David Rensin, ’20 Questions with Jack Lalanne’, Playboy Magazine (October, 1984).

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“When the interview began in La Lanne’s living room at 8:30 A.M., he had already been awake for five hours. He’d exercised, had breakfast and donned a red jump suit.”Most people know La Lanne only from his TV show. It’s the least of his achievements. On each birthday, La Lanne performs a muscle-numbing feat. At 45, he did 1000 push-ups and 1000 chin-ups in an hour and 22 minutes. At 60, he swam from Alcatraz to Fisherman’s Wharf–handcuffed, shackled and towing a 1000-pound boat. At 66, La Lanne swam more than a mile–handcuffed, feet shackled, towing ten boats carrying 77 people. In 48 minutes.”Most of us have trouble just turning on a tape recorder. Happy birthday, Jack.”

Q1 Playboy: What incredible feat are you planning to do to celebrate turning 70?

Jack La Lanne: I’m planning to swim underwater from Catalina Island to Los Angeles. That’s 26 miles. I’ll do it in less than 24 hours. But what I really wanted to do was carry a 350-pound bar bell on my shoulders down Hollywood Boulevard to protest all the male and female prostitution, all the dope and crap. I wanted to show people that there are better things in life, that you can be fit at any age. Can you imagine 350 pounds on your back for half an hour? All your muscles contract simultaneously. That’s plain pain. And I would challenge anyone in the world to do that and give him $10,000 if he did. But I can’t do it now. Some kid hit my new Porsche 924 head on. About $15,000 damage. I had to have surgery on my knee to take cartilage out, and that took care of that. But I got a new Porsche 944 recently. It’s a pistol. I had it up to 130 the other day.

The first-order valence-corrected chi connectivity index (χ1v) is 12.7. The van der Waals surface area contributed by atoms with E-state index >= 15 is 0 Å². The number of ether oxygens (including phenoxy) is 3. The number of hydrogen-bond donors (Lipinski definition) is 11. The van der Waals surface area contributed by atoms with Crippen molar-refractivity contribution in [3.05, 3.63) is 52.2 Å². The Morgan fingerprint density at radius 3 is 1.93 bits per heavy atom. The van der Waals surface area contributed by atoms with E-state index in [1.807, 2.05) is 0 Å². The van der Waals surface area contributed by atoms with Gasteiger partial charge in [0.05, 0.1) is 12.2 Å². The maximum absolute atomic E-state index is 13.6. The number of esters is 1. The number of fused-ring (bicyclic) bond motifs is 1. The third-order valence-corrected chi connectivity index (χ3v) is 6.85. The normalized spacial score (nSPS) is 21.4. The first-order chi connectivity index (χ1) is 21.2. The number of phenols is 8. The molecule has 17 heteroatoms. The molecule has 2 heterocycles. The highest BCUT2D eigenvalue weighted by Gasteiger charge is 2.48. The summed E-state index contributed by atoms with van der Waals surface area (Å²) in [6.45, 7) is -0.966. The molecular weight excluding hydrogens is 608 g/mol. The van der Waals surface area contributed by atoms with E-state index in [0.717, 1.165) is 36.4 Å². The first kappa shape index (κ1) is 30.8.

The History of Kaatsu Training

“Wrap a band around your bicep until it begins to go numb, then pump out 30 reps with a light weight… Trust me, the pump is worth it.”